Care Packages; teachers work to fight hunger among local youths
NASHUA – Ensuring that hundreds of students have enough food for February break, Nashua teachers and staff packed a week’s worth of food for students who normally rely on free and reduced meals at school.
The event was organized by the Nashua arm of the End 68 Hours of Hunger organization, led by co-coordinators Krista Bordeleau and Jenn Morton.
Morton, Bordeleau and a team of community volunteers prepare bags of groceries for low-income students to take home for the weekend. The goal is for students to have food to last between the free and reduced lunch available at school Friday until breakfast on Monday, or the "68 hours" of food insecurity.
However, the longer breaks from school require more support to meet student needs.
"The Nashua Teachers’ Union donated $4,000, which donates for needy children," Morton said.
A couple dozen teachers and district staff also volunteered Monday to organize and pack food for 200 elementary children at Ledge Street, Fairgrounds, Dr. Crisp and Mount Pleasant elementary schools.
"This is our first packing event with the union," Bordeleau said, adding when her group spoke with the Board of Education recently, they connected with NTU President Adam Marcoux.
Marcoux credited the NTU board of directors for approving $4,000 to cover the cost of food for the week.
Monday "is our professional development day, and they need help packing, so we thought, ‘Let’s get some teachers and staff together,’ " Marcoux said.
Monday afternoon, Fairgrounds Elementary School counselor Mike Plourde organized packed grocery bags into four groups, one destined for each of the four elementary schools.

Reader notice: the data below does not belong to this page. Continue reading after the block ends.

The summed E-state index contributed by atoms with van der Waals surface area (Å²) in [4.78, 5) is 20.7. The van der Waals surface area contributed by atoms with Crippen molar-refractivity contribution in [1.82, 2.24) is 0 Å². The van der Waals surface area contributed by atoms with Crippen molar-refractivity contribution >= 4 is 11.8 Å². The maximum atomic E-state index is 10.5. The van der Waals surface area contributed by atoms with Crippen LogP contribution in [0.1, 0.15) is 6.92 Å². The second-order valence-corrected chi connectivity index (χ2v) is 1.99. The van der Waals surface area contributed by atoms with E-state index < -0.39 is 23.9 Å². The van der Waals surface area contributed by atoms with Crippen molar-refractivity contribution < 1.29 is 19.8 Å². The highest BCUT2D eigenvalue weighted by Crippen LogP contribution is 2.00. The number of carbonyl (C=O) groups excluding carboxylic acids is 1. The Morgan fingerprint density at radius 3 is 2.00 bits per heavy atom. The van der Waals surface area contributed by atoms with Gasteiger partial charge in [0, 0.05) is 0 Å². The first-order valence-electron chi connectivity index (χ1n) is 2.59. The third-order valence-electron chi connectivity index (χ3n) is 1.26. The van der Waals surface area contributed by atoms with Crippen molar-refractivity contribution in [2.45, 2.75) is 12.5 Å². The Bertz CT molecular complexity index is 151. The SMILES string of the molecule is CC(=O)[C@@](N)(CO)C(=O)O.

Plourde said food insecurity among Nashua elementary children has been growing.
"The effects are very evident," he said. "A lot of times, (the student) might also be sleep deprived and have difficulty concentrating."
Having been in the district for 20 years, Plourde said he noticed children going hungry about 10 years ago.
"We didn’t have a resource then, but we were doing lots of other things to help out," Plourde said, noting teachers would keep snacks in their classrooms for students.
Sandy and Lisa Gribben-Perrin launched the Nashua arm of the organization in 2013 before Morton and Bordeleau took over last fall 2016.
"It’s been amazing how much support there is; we get both volunteers making it in to pack and monetary donations," Morton said.
"The community sees the need, for sure," Bordeleau said.
The Nashua team began packing backpacks for 26 students in 2013, and now, the group routinely collects enough food for 200 children at the four elementary schools.
Bordeleau and Morton credited the Nashua Rotary Club with helping them pack food for the holiday and spring breaks, although the February break was previously not covered.
"They would have had a weekend bag of food – that’s it," Bordeleau said.
While the packing event took place at Nashua High School South on Monday, End 68 Hours of Hunger usually meets at the United Way to store and prepare grocery bags. New volunteers can get in touch with the group at nashua@end68hoursof hunger.org.
Founded in 2010 in Dover by Claire Bloom, a retired naval officer, End 68 Hours of Hunger operates about 30 locations in several states, including California and Florida, with the majority of locations in New Hampshire. Nationwide, more than 600 volunteers prepare about 1,800 bags of groceries per week during the school year.
For more information, visit www.end68hoursofhunger.org.
Tina Forbes can be reached at 594-1246, email@example.com or @Telegraph_ TinaF.